Make hallmarking of gold mandatory: WGC
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In order to achieve the target of trebling gold jewellery exports, India will have to make hallmarking mandatory across the country in phases spanning three to four years, says World Gold Council (WGC).

“The gold industry in India is at the cusp of transformation, as transparency, standards and infrastructure begin to define the next phase of reforms. It is time to take hallmarking forward along the path to mandatory enforcement, leaving no room for debate around purity and safeguarding the interests of the consumer.

“A regulatory push towards a phased implementation of mandatory hallmarking should be underpinned by a strong consumer pull, through consumer awareness programmes. This will boost the brand image of Indian jewellery manufacturing and aid the industry’s ‘make in India’ ambition to grow jewellery exports sizably,” Somasundaram PR, managing director, India, World Gold Council.

According to WGC, in the first phase of six months 22 top cities should be brought under mandatory hallmarking. Any retailer selling jewellery in these cities should sell only hallmarked jewellery and get jewellery ID. Retailers will be given six months to get their existing stock hallmarked.

In the next 12 months, hallmarking should be implemented in 700 district headquarters. Within 12-24 months of the final phase, hallmarking has to be rolled out across the country.

Such an approach would give the Indian market time to adapt to mandatory hallmarking across the value chain, including manufacturers, retailers and consumers.

It would allow the BIS to establish assaying and hallmarking centres (AHCs) where they are needed and give the government time to create the necessary regulatory infrastructure to take mandatory hallmarking from an ambition to a reality.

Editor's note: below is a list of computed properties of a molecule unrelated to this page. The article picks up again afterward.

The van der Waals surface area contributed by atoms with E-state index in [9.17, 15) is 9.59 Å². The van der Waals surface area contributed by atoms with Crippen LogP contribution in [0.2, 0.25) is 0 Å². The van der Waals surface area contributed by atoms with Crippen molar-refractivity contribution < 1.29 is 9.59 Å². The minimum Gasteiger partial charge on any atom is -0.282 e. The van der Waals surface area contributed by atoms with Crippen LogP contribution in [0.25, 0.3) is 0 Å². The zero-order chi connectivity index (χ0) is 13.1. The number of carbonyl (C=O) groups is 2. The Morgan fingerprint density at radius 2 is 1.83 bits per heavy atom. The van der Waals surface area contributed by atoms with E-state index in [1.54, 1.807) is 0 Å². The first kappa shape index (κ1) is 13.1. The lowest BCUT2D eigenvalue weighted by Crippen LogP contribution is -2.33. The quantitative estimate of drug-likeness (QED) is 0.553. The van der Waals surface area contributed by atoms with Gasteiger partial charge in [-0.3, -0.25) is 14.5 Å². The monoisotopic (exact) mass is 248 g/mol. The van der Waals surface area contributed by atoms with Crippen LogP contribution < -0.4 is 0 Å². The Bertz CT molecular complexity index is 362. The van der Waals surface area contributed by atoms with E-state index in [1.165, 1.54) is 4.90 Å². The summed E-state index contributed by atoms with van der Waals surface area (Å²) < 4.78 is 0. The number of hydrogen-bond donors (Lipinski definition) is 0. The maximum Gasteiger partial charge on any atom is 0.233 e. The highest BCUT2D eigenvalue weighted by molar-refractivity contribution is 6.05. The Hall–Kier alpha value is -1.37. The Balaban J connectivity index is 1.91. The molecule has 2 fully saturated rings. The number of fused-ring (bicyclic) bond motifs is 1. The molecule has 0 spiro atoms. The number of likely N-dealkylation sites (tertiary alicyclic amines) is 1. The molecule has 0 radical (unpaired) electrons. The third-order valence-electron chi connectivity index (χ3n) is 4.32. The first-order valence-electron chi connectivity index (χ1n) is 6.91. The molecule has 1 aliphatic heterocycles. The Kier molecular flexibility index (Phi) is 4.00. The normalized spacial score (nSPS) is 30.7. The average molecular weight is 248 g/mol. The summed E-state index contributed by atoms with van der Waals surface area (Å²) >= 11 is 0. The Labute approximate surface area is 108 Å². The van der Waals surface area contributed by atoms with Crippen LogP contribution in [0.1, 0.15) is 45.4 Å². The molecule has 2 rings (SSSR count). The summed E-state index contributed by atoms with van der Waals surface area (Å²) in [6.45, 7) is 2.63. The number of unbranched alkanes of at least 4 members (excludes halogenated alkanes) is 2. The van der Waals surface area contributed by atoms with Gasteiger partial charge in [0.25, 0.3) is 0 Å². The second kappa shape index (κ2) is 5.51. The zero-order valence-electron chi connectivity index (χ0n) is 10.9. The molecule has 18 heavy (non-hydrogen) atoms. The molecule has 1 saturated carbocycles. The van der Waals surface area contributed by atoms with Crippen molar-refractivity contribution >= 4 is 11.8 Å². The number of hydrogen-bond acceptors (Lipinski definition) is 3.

At present, there are less than 500 AHCs with a concentration in the top metros.

If mandatory hallmarking is implemented properly, the positive effects could be enormous. However, if the exercise is poorly done, market participants will fail to support it, consumers will lose faith in it and international players will turn their backs on it, he said.

In order to maximise the upside and minimise the risks associated with failure, credibility of hallmarking needs to be raised through tighter enforcement and a technology solution to eliminate counterfeit hallmarking.

This should be backed by massive consumer awareness of the risks of purchasing non hallmarked jewellery and benefits of hallmarking.

A dedicated unit should be set up within the BIS (Bureau of Indian Standards) to focus on the hallmarking of precious metals. The supervisory infrastructure will need to be materially strengthened and fines for non-compliance should be substantially increased.

The number of AHCs should be substantially increased. Sampling should be dynamic to encourage good conduct among retailers and manufacturers. The onus for hallmarking sho­uld ultimately move from retailers to manufacturers. There should also be a rigorous self regulatory mechanism by industry to complement regulatory framework in the initial three-year period, the WGC official said. WGC recommends that items of 1-3 gms be exempt from mandatory hallmarking as many other markets have exempted items below certain weight from the process.

India had introduced voluntary hallmarking in 2000 and in the past 17 years only three to four per cent of jewellers have secured BIS certification.

Among the top 14 gold consuming countries, India is the only one having voluntary hallmarking. All the others have mandated hallmarking, some had done it centuries or decades back and China made it mandatory in May last year.

The standard specifications governing this system are IS 1417 (grades of gold and gold alloys, jewellery /artefacts), IS 1418 (assaying of gold in gold bullion, gold alloys and gold jewellery/artefacts), IS 2790 (guidelines for manufacture of 23, 22, 21, 20, 19, 18, 17, 16, 14 and 9 carat gold alloys), IS 3095 (gold solders for use in manufacture of jewellery).

A three digit number (out of a set of six pre-defined values) indicating the purity of the gold in part-per-thousand-format viz; 958, 916, 875, 833, 792, 750, 708, 667, 585, 375. Thus a BIS 916 hallmark would certify to a purity of 916 per 1000, that is 91.6 per cent, translating to a 22 carat purity of gold.

Columnist: 
Sangeetha G.